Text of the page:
YOU ARE HERE: LAT HomeCollections


Miami Marlins are suddenly baseball's big spenders

The formerly frugal Marlins commit nearly $200 million to Jose Reyes, Heath Bell and now Mark Buehrle. Last time the team went on a spending binge, it followed up with a World Series win.

December 07, 2011|By Dylan Hernandez
  • Shortstop Jose Reyes, second from right, is introduced as a member of the Miami Marlins while standing next to Marlins president of baseball operations Larry Beinfest, far left, president David P. Samson, left, and owner Jeffrey Loria during a news conference Wednesday. The Marlins are ditching their reputation as one of baseball's most frugal teams.
Shortstop Jose Reyes, second from right, is introduced as a member of the… (U.S. Presswire )

Reporting from Dallas — Seated at a table in a corner of the media workroom at the Hilton Anatole Hotel, Miami Marlins Manager Ozzie Guillen was informed his team had reached an agreement with free-agent pitcher Mark Buehrle on a four-year, $58-million contract.

"Now, how about three more?" Guillen said.

Three more, as in three more players. The few dozen reporters around him laughed.

Long known for a form frugality that made Frank McCourt's Dodgers look like free spenders, the Marlins turned the baseball world upside down at the winter meetings this week by committing almost $200 million to three players — Buehrle, National League batting champion Jose Reyes and All-Star closer Heath Bell.

And the Marlins apparently weren't finished. "They told me they would look for another person," Guillen said.

Although various reports indicated they were no longer pursuing Albert Pujols, they still had an offer out to pitcher C.J. Wilson.

This revamping of a last-place roster is part of a complete image overhaul by the Marlins, who will move into a new stadium in April. They changed their name from the Florida Marlins to the Miami Marlins. They changed their uniforms. They hired the bombastic Guillen, who won a World Series title with the Chicago White Sox.

Only five years ago, the Marlins' entire payroll was $15 million and they were reprimanded by the league in 2010 for not spending enough money on players.

How can they suddenly afford hundreds of millions of dollars in player acquisitions?

"What we are assuming is that this ballpark will sell out," Marlins President David Samson said of his team's new 37,000-seat home.

Samson continued, "Instead of waiting for it to sell out and then signing players, the decision was made to improve the team and win on a consistent basis and show the fans that not only do we have a new ballpark, but we've got a team that we expect to be competitive and make the playoffs."

The Marlins haven't had much fan support since their inaugural season in 1993. Playing in a football stadium they shared with the Miami Dolphins, the Marlins drew an average of 19,007 fans per home game last season. The figure was the third-lowest in baseball, ahead of only the Tampa Bay Rays and Oakland Athletics.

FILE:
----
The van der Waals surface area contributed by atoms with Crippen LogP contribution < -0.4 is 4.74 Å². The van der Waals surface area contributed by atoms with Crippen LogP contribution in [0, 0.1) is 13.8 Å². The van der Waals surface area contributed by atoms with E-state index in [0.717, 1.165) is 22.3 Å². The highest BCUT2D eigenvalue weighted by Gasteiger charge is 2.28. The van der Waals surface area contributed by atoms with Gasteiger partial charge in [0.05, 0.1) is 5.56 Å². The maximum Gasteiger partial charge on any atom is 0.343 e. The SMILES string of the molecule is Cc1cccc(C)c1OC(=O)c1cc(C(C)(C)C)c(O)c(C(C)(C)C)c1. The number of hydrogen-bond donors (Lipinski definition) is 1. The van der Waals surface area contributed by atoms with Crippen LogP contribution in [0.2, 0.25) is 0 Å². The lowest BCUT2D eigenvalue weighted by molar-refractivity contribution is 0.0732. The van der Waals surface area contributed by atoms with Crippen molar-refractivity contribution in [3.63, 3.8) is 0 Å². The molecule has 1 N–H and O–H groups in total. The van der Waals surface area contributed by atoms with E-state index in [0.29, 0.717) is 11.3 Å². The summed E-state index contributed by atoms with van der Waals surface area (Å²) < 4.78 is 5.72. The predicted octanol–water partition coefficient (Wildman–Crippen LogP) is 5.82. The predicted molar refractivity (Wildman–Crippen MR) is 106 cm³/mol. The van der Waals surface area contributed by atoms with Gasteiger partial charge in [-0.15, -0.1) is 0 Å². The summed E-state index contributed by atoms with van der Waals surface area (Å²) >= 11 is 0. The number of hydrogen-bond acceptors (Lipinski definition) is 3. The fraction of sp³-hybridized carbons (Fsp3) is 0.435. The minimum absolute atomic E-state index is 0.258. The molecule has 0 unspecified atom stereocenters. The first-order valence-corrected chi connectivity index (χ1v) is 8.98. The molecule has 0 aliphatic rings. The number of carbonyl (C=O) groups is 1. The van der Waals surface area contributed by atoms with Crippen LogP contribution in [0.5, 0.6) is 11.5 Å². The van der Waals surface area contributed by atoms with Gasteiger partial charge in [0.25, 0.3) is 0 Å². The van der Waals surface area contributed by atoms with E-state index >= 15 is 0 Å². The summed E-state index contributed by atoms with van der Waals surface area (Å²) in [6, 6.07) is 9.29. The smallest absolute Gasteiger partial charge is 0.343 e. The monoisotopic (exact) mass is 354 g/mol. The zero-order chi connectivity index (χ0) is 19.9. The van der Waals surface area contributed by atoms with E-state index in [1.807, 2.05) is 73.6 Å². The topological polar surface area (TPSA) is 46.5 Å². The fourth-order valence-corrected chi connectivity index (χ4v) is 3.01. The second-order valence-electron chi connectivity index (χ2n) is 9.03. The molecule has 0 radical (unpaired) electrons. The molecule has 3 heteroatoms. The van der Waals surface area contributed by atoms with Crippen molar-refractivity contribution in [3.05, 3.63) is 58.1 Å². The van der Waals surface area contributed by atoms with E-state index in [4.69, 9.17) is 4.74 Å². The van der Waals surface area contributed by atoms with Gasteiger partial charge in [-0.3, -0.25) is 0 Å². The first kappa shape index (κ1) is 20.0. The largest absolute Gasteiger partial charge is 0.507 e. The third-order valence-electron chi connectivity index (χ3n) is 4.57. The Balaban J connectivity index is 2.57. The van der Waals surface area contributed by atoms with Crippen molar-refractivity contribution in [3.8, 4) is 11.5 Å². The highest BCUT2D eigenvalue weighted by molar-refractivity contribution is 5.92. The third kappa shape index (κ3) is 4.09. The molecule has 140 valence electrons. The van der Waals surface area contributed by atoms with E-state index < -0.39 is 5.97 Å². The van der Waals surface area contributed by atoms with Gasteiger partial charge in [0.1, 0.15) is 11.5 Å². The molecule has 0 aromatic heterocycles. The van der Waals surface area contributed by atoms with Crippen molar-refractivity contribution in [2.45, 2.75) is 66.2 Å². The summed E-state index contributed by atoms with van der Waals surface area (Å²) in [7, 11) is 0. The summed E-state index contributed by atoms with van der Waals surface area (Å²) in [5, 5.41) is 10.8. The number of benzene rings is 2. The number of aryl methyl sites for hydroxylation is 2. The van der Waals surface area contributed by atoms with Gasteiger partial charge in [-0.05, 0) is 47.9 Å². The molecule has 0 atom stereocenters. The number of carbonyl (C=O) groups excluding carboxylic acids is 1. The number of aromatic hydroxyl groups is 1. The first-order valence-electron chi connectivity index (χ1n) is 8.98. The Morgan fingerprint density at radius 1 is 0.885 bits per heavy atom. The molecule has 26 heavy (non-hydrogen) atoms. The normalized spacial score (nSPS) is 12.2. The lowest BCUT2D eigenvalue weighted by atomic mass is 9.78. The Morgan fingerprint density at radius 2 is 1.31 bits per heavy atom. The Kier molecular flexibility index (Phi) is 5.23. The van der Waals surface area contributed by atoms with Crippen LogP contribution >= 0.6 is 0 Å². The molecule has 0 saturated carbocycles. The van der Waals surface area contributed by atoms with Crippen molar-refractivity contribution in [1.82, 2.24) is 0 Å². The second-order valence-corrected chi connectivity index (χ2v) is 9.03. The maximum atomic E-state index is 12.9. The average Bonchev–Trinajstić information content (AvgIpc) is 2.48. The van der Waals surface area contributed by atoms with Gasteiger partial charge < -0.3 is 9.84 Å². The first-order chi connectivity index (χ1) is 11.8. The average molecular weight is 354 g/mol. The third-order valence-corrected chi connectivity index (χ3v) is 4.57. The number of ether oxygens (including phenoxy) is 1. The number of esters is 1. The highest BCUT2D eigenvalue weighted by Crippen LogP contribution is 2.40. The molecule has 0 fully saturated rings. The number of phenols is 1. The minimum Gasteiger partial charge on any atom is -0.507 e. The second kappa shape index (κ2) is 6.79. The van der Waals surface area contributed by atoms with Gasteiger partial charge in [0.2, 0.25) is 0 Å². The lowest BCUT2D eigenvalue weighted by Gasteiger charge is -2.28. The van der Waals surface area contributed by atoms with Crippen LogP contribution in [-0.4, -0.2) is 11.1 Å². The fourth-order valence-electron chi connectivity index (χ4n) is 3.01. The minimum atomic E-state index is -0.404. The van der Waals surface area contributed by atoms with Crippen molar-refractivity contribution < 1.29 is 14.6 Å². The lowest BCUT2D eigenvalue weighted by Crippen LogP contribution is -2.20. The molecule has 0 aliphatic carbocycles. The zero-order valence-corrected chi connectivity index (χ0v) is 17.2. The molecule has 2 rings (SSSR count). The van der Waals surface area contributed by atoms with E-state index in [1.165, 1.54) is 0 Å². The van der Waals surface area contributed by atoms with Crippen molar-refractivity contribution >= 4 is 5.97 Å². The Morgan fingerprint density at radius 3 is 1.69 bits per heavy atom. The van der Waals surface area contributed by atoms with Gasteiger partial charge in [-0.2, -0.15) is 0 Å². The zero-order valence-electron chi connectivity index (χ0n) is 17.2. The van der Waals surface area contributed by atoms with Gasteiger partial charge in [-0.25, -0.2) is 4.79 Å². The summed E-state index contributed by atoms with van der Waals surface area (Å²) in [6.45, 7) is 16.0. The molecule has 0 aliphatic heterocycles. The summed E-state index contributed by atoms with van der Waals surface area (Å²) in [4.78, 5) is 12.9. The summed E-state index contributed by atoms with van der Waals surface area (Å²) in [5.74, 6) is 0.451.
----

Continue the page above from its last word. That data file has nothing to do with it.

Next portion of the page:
There is a safeguard of sorts in that the Marlins refuse to include no-trade clauses in their recent player contracts. The Marlins' stance was an obstacle in their abandoned attempt to sign Pujols, according to reports. But if the revenue isn't what they expect, they can rid themselves of at least a portion of their payroll.

The last time the Marlins went on a spending spree was after the 1996 season, when they picked up Moises Alou, Bobby Bonilla and Alex Fernandez. The Marlins won the first of their World Series titles the next season.

But locked into an unfavorable lease and unable to get a new stadium built, the Marlins said they were losing money and dismantled the team by trading numerous players.

More troubling is that the Securities and Exchange Commission is investigating whether federal securities laws were violated in securing public funding for the $634-million retractable-roof stadium. The project has been the source of controversy in Miami because three-quarters of the costs are being covered by taxpayers.

The SEC has requested financial information from the city of Miami and Miami-Dade County, as well as communications with Marlins and Major League Baseball officials.

"We will work with the SEC in every way possible," Marlins owner Jeffrey Loria said.

The commissioner's office declined to comment.

There are also issues that could affect the Marlins on the field.

After Reyes' signing, there were several reports about how the talented but temperamental Hanley Ramirez didn't want to move from shortstop to third base to accommodate his new teammate.

The reports cited anonymous sources and some went so far as to say Ramirez had requested a trade. Marlins management denied that was the case.

Guillen defended Ramirez, saying it would be only natural to be disappointed about a position change. The manager said he would speak to the former All-Star on Thursday.

"The worst thing that could happen to me this year is that he doesn't play for me," Guillen said. "Hanley is the heart of this team."

Times staff writer Mike DiGiovanna contributed to this report.

Los Angeles Times Articles